Dr. Hayes began his atrazine research in 1997 with a study funded by Novartis Agribusiness, one of two corporations that would later form Syngenta. When he got results Novartis did not expect or want, he received backlash from the industry. Attempts were made to stall his research, and funding was withheld. It was a critical time, as EPA was close to making a final ruling on atrazine. Hermaphroditic frogs would not help the chemical company’s cause. Dr. Hayes continued the research with his own funds and found more of the same results, whereupon Sygenta offered him $2 million to continue his research “in a private setting.” A committed teacher with a lab full of loyal students, Dr. Hayes declined the offer and proceeded with research that he knew had to remain in the public domain. With other funding secured, he replicated his work and released the results: exposure to doses of atrazine as small as 0.1 parts per billion (below allowed regulatory limits), turns tadpoles into hermaphrodites — creatures with both male and female sexual characteristics. When his work appeared in the prestigious Proceedings of the National Academy of Sciences, Sygenta attacked the study, starting an epic feud between the scientist and the corporation
The court documents show that the company conducted research into the vulnerabilities of a judge and Dr. Hayes’ personal life. Syngenta’s former head of communications, Sherry Duvall Ford, ranked strategies that Syngenta could use against Dr. Hayes in order of risk, according to her notes from Syngenta meetings in April 2005. One possibility: offering “to cut him in on unlimited research funds.” Another: Investigate his wife. The company even commissioned a psychological profile of Dr. Hayes. In her notes taken during a 2005 meeting, Ms. Ford refers to Hayes as “paranoid schizo and narcissistic.”
In response to a question about why it commissioned a psychiatric profile on Dr. Hayes, the company issued a statement saying:
“In its defense of atrazine Syngenta focused on the science and the facts. And the scientific facts continue to make it clear that no one ever has been or ever could be exposed to enough atrazine in water to affect their health. Despite eight years of litigation, the plaintiffs were never able to show that atrazine ever caused any adverse health effects at levels to which people could be exposed in the real world. Most water systems involved in the litigation had never detected significant amounts of atrazine in their water.”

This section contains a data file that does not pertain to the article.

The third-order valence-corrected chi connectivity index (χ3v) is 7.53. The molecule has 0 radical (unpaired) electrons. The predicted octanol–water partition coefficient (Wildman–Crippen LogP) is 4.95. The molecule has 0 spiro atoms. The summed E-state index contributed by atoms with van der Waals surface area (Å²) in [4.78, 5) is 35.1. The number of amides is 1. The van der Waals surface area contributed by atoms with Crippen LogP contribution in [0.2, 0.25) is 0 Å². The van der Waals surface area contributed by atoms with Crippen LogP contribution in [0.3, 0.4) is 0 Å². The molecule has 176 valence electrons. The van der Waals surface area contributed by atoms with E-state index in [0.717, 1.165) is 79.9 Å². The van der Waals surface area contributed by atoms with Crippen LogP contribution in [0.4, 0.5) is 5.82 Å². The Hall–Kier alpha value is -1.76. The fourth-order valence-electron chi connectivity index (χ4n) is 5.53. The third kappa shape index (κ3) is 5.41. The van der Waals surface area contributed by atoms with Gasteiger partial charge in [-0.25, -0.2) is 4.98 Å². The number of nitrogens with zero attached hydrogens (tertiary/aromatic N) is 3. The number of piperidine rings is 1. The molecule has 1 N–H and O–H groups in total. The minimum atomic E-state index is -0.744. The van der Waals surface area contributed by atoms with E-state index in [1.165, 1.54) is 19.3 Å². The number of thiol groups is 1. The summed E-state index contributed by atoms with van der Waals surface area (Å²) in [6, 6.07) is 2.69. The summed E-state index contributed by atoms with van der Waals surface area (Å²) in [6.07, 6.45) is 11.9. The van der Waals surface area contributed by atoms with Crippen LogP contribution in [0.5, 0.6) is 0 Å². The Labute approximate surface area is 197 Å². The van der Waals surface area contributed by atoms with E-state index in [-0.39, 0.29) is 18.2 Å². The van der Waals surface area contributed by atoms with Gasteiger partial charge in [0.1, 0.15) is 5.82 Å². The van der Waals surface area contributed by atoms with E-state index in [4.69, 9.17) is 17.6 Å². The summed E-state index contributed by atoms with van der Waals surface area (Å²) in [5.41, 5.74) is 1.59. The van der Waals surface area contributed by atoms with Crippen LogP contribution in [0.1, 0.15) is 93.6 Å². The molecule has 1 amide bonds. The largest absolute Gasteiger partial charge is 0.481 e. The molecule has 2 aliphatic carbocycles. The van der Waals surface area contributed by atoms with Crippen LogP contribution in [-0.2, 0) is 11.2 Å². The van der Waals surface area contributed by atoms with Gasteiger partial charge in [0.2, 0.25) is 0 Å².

However, research has found that atrazine can spike at extremely high levels that go undetected by regular monitoring. Currently, the U.S. Environmental Protection Agency (EPA) considers an annual average atrazine level of below 3 parts per billion to be acceptable for human consumption, although studies have shown adverse health impacts below EPA’s “safe” levels. In a 2009 analysis by National Resources Defense Council (NRDC), atrazine was discovered in 90% of the time in 139 municipal water systems tested; of these water systems, 54 had at least one spike above 3 parts per billion. Furthermore, a 2009 study by Paul Winchester, MD linked birth defects to time of conception, with the greatest impact on children conceived when concentrations of atrazine and other pesticides are highest in the local drinking water.
A more recent 2012 study reveals that even minute doses of endocrine disrupting chemicals, such as atrazine, can have significant effects on human health. Several of the report’s authors have been criticized by industry representatives, other scientists, and even politicians because they have become outspoken advocates for testing, regulating, and replacing endocrine disrupting compounds. The scientists, however, say they feel compelled to speak out because regulatory agencies are slow to act and they are concerned about the health of people, especially infants and children, and wildlife. As Dr. Hayes succinctly states: “I went to Harvard on scholarships. I owe you! I did not go to school to let someone pay me off to say things that are not true.”
Dr. Hayes recently spoke at Beyond Pesticides’ 31st National Pesticide Forum in Albuquerque, NM. Watch him discuss his research on the impact of pesticides on frog deformities and its implications for human and environmental health, along with first-hand accounts of his hurdles with the pesticide industry in his keynote presentation, Protecting Life: From Research to Regulation.
Read the full report: Syngenta’s campaign to protect atrazine, discredit critics
All unattributed positions and opinions in this piece are those of Beyond Pesticides.